Kohler’s mistakes underline why negative gearing is threatened

Alan Kohler is one of our best commentators on economics, so it says something about the strength of the establishment view opposed to negative gearing that his piece a week ago in the Australian (Why_the_election_is_a_referendum_on_house_prices) is so riddled with conceptual errors.

It also says something about unreal expectations of the effect the ABCC may have.

His thesis is that the next election will be a referendum on house prices (itself highly unlikely) because both the ALP’s negative gearing policy, and the government’s Australian Building and Construction Commission are aimed at lowering housing costs.

The idea that tax regimes and building costs are the most significant factors governing housing affordability is wrong.

While they can have a significant effect, supply and demand are actually the most important.

If the federal government wants to cure housing affordability then it needs to lean on the states to ease planning restrictions so that more housing can be brought on more quickly.

It also needs to look at restricting the number of migrants coming to Australia, which, apart from the age profile of our population, is the greatest determinant of population growth.

In the twelve months to January, 117,968 dwellings were approved around Australia in the 12 months to September 2015. Over the same period population grew by 313,000. Assuming a household size of 2.6 people per dwelling we needed 120,500 dwellings to be constructed in addition to those needed to replace existing obsolete ones.

Net overseas migration in that period was 167,600, or just more than half the population growth. While less than migration in the recent past, which peaked at 315,000 in December 2008, it is still around the average, and the housing market is still trying to adjust for the close to 2% population growth that Australia has been sustaining in recent years.

Kohler’s thesis is that limiting negative gearing to new housing will lower house prices. It’s certainly what the ALP policy claims although they are now trying to back away from that given the unattractiveness of a fall in property values to home owners. And it’s what the short term economics suggests will happen.

As an aside, the fact Labor appears not to have thought of the consequences of lowering housing prices is because they are attracted to abolishing negative gearing to increase the tax take much more than they are to housing affordability.

But the argument on negative gearing is more complex than that. While abolishing it, if only in part, will disrupt the housing market in the short term, over time it won’t in itself suppress house prices.

Australia is not particularly out of line with many other rich countries in the world, many of whom treat negative gearing in different ways to us. Demographia compares property prices in a number of countries and markets on the basis of the ratio between median house prices and gross median family income.

Australia’s overall affordability index is 6.4, which is less than New Zealand (9.7) and Hong Kong (19.0). Internally, Australia’s affordability ranges between 2.5 in Karratha, to 12.2 in Sydney.

From the graph below you can see that house prices took off as interest rates retreated from their highs in the 70s and 80s.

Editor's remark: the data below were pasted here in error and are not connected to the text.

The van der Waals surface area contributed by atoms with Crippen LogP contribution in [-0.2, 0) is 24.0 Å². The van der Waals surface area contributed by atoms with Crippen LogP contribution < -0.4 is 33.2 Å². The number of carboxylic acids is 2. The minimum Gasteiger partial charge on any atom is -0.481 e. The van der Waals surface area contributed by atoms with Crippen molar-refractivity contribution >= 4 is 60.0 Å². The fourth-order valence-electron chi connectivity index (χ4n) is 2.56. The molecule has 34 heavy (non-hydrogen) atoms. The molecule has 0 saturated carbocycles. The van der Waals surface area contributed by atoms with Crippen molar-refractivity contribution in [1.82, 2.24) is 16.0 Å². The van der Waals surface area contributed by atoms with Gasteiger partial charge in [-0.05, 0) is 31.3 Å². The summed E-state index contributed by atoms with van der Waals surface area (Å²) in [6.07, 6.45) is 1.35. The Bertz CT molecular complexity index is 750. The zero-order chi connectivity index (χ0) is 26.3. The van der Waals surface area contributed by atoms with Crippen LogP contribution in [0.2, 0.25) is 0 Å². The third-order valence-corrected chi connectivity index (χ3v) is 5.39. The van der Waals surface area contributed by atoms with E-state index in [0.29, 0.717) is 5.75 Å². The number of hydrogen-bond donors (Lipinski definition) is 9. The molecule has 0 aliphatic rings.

Source: 12th Annual Demographia International Housing Affordability Survey: 2016 p.7

It’s the mixture of supply and demand, plus the availability and price of credit, that are the strongest drivers of price.

His argument about the ACCB is similarly flawed. While he argues it will cut the cost of building high rise apartments, and that this will flow on to housing, this will be a passing effect.

If it is cheaper to build apartments, then over time developers will be able to bid up the price they pay for sites, given the willingness of the market to pay a given price.

Landowners, not purchasers, will be the biggest beneficiaries.

Indeed, it looks likely that apartment prices will fall in the short term, not because of the ABCC, should it ever arrive, but because of an oversupply. This is particularly true in Brisbane where the state government opportunistically increased the densities on a large number of near city sites, increasing supply, and profitability, without the need to manufacture more land.

The area where the ABCC will have its biggest effect will be on government projects – things like freeways, bridges and tunnels, where land is a very small part of the cost, and construction a significant part.

The reasons for opposing changes to negative gearing have little to do with the long run, and everything to do with maintaining the current integrity and justice of the taxation system, and keeping prices steady in the near run.

There is nothing wrong with offsetting income against costs in the same economic entity. It is not a tax dodge, as Kohler asserts, but the way the tax system works.

If I own two businesses in the same company or trust, one with negative cash flows and the other with positive, then there is no question I can pool my income and my costs and net the two out against each other.

There is no conceptual difference between that and offsetting a loss making business I own in my own name against other income that I earn in my own name. It would be inefficient and unjust not to allow me to pool income and costs just because I own it personally rather than corporately.

Pity the current and future homeowners of Australia when this level of analysis proceeds from one of our best and brightest.